Biden’s inflationary health care agenda

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Poll after poll shows that Americans’ top concern is high inflation. Inflation, which most harms low-income families and seniors on fixed incomes, is largely attributable to President Biden’s spending binge. Rising inflation is forcing Americans to cut back in all sorts of ways, from driving less due to high gas prices to replacing family-favorite meals with less preferred options.

Despite the death of the Build Back Better Act, Biden is aiming to resurrect failed big-spending proposals that would increase health care prices and prices throughout the entire economy.

First, Biden is proposing to permanently increase ObamaCare subsidies that limit what households pay for a benchmark ObamaCare plan. This structure contributes to health inflation by making enrollees insensitive to premium increases. Health insurers can raise prices, with taxpayers picking up the tab.

While competition among insurers can help curtail inflationary pressure from ObamaCare’s perverse subsidies, many areas of the country lack adequate competition. One-third of counties have only one or two insurers selling ObamaCare plans. In these counties, insurers have substantial pricing power, and studies show that increased premiums and inflated prices result. 

Last year’s American Rescue Plan (ARP) Act worsened ObamaCare’s inflationary subsidy structure in two ways. First, it increased the taxpayer share of the premium. Second, it removed the income cap on subsidy eligibility.

ObamaCare limited its subsidies to people with income below 400 percent of the poverty line — $111,000 for a family of four in 2022. By eliminating that cap, ARP brought more people into ObamaCare’s inflationary subsidy structure. According to the Congressional Budget Office, three-quarters of the expanded subsidies’ cost – about $15 billion a year – went to people who already had coverage. This spending did not increase insurance coverage but did increase inflation.

The expanded subsidies expire at the end of the year. Some congressional Democrats are seeking to make them permanent. This would drive up premiums and prices for health care as well as for other goods and services. These higher costs would harm both taxpayers and most people with private coverage since they don’t qualify for such lavish subsidies. Policymakers should reform ObamaCare’s subsidy structure, rather than expand it.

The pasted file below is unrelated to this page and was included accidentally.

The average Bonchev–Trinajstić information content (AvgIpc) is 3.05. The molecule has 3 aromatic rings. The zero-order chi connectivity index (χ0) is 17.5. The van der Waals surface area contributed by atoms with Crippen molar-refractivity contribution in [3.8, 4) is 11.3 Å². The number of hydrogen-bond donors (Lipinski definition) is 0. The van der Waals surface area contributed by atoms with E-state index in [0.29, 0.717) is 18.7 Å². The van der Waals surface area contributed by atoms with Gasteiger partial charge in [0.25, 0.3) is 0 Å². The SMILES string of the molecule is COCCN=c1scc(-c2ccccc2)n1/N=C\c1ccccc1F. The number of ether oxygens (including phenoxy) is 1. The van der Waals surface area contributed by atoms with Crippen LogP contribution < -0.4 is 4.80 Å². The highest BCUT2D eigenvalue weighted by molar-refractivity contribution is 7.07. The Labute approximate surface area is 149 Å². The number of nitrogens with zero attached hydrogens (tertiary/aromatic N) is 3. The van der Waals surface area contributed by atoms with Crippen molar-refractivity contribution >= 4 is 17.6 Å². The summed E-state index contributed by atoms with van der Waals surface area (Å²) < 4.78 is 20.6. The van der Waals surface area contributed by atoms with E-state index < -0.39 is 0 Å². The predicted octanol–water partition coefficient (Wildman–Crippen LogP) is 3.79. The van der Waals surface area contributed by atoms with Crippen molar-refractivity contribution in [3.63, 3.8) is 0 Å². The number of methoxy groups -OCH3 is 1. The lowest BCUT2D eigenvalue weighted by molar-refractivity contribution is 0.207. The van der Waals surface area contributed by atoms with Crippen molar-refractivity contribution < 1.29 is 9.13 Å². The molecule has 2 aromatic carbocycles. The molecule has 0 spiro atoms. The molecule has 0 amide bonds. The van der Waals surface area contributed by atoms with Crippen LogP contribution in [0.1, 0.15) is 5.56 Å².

A second Biden health policy is even more inflationary. The president is proposing to further increase federal payments to states for Medicaid — the program that finances health and long-term care expenses for mainly lower-income Americans. With this approach, Biden seeks to build on the primary Democratic health policy priority of the past decade, pumping up federal spending to induce states to expand Medicaid. One clear problem: Increased Washington funding has caused an explosion in improper federal Medicaid spending, which a new government report estimates at $100 billion annually.

In addition to driving massive improper and wasteful spending, the macro-effect of greater federal Medicaid spending is inflationary. ARP increased federal Medicaid spending by about 10 percent. States enjoyed record revenue collections over the past two years, even when they did not need additional funds. For example, California (a tax and spend state) has had a 20 percent boost in tax revenue during the pandemic.

States used the additional federal money, including about $30 billion in higher Medicaid payments in 2021 from ARP, to increase overall spending. As government spending goes up, more money is chasing the same amount of goods and services, so prices rise.

Washington must stop harmful existing policies toward states that are driving inflation, much less lavish even more money on states. This includes congressional Democrats’ new proposals, such as establishing a new Medicaid-like program in states that have not adopted ObamaCare’s expansion and creating a home and community-based program financed with increased federal money. 

When Congress enacted ARP last year, the temporary increases in ObamaCare subsidies and the higher federal Medicaid spending were poor uses of taxpayer dollars that produced large waste and caused higher inflation. Policymakers must learn from that failure and not exacerbate already high inflation by making these bad temporary policies permanent. Instead, to reduce inflationary pressure in the economy, policymakers should let the temporarily enhanced ObamaCare subsidies expire and halt the flow of excessive federal Medicaid funds to states. 

Brian Blase, who served as a special assistant to President Trump at the National Economic Council, is president of Paragon Health Institute.

Tags Affordable Care Act American Rescue Plan Act Biden Centers for Medicare & Medicaid Services Congressional Budget Office Donald Trump Healthcare reform in the United States Joe Biden Medicaid ObamaCare ObamaCare Presidency of Barack Obama

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